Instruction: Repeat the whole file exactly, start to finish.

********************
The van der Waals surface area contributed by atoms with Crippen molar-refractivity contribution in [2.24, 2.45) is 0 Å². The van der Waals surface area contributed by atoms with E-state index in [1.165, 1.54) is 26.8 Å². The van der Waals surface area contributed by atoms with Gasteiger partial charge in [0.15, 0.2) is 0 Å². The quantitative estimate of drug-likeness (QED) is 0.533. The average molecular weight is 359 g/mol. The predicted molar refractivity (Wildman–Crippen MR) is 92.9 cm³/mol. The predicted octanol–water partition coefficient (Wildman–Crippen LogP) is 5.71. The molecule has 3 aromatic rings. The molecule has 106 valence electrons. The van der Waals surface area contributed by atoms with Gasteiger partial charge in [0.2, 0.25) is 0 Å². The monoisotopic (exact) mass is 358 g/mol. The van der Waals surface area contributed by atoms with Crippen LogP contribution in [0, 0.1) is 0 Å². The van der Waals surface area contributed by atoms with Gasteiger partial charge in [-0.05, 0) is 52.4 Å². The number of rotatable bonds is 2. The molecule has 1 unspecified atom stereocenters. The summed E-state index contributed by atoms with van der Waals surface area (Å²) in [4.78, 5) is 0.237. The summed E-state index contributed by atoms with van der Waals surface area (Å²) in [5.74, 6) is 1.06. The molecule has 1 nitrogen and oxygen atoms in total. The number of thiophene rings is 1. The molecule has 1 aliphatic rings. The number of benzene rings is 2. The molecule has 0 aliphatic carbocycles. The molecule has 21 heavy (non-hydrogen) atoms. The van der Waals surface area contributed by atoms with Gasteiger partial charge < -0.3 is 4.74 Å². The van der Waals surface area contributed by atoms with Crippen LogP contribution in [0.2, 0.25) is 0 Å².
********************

The van der Waals surface area contributed by atoms with Crippen molar-refractivity contribution in [2.24, 2.45) is 0 Å². The van der Waals surface area contributed by atoms with E-state index in [1.165, 1.54) is 26.8 Å². The van der Waals surface area contributed by atoms with Gasteiger partial charge in [0.15, 0.2) is 0 Å². The quantitative estimate of drug-likeness (QED) is 0.533. The average molecular weight is 359 g/mol. The predicted molar refractivity (Wildman–Crippen MR) is 92.9 cm³/mol. The predicted octanol–water partition coefficient (Wildman–Crippen LogP) is 5.71. The molecule has 3 aromatic rings. The molecule has 106 valence electrons. The van der Waals surface area contributed by atoms with Gasteiger partial charge in [0.2, 0.25) is 0 Å². The monoisotopic (exact) mass is 358 g/mol. The van der Waals surface area contributed by atoms with Crippen LogP contribution in [0, 0.1) is 0 Å². The van der Waals surface area contributed by atoms with Gasteiger partial charge in [-0.05, 0) is 52.4 Å². The number of rotatable bonds is 2. The molecule has 1 unspecified atom stereocenters. The summed E-state index contributed by atoms with van der Waals surface area (Å²) in [4.78, 5) is 0.237. The summed E-state index contributed by atoms with van der Waals surface area (Å²) in [5.74, 6) is 1.06. The molecule has 1 nitrogen and oxygen atoms in total. The number of thiophene rings is 1. The molecule has 1 aliphatic rings. The number of benzene rings is 2. The molecule has 0 aliphatic carbocycles. The molecule has 21 heavy (non-hydrogen) atoms. The van der Waals surface area contributed by atoms with Gasteiger partial charge < -0.3 is 4.74 Å². The van der Waals surface area contributed by atoms with Crippen LogP contribution in [0.2, 0.25) is 0 Å².